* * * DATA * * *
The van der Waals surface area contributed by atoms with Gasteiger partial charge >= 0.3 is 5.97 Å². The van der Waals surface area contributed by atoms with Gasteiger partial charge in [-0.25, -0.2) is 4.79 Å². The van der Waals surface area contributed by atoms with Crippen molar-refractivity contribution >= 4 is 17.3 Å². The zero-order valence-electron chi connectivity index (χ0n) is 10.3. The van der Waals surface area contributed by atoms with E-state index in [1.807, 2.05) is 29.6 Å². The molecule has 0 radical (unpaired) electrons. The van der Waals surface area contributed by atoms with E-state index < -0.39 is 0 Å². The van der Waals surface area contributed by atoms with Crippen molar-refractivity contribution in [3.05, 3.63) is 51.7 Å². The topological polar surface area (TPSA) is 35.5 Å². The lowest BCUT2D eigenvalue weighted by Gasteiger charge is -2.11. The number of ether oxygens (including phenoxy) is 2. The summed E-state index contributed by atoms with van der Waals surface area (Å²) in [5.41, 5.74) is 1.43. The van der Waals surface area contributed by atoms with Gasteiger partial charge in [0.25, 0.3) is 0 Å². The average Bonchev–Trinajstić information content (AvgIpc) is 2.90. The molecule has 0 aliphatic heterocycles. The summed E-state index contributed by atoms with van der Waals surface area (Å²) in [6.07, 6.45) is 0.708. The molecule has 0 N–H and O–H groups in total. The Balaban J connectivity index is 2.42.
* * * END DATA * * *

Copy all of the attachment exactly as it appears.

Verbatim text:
The van der Waals surface area contributed by atoms with Gasteiger partial charge >= 0.3 is 5.97 Å². The van der Waals surface area contributed by atoms with Gasteiger partial charge in [-0.25, -0.2) is 4.79 Å². The van der Waals surface area contributed by atoms with Crippen molar-refractivity contribution >= 4 is 17.3 Å². The zero-order valence-electron chi connectivity index (χ0n) is 10.3. The van der Waals surface area contributed by atoms with E-state index in [1.807, 2.05) is 29.6 Å². The molecule has 0 radical (unpaired) electrons. The van der Waals surface area contributed by atoms with E-state index < -0.39 is 0 Å². The van der Waals surface area contributed by atoms with Crippen molar-refractivity contribution in [3.05, 3.63) is 51.7 Å². The topological polar surface area (TPSA) is 35.5 Å². The lowest BCUT2D eigenvalue weighted by Gasteiger charge is -2.11. The number of ether oxygens (including phenoxy) is 2. The summed E-state index contributed by atoms with van der Waals surface area (Å²) in [5.41, 5.74) is 1.43. The van der Waals surface area contributed by atoms with Gasteiger partial charge in [0.25, 0.3) is 0 Å². The average Bonchev–Trinajstić information content (AvgIpc) is 2.90. The molecule has 0 aliphatic heterocycles. The summed E-state index contributed by atoms with van der Waals surface area (Å²) in [6.07, 6.45) is 0.708. The molecule has 0 N–H and O–H groups in total. The Balaban J connectivity index is 2.42.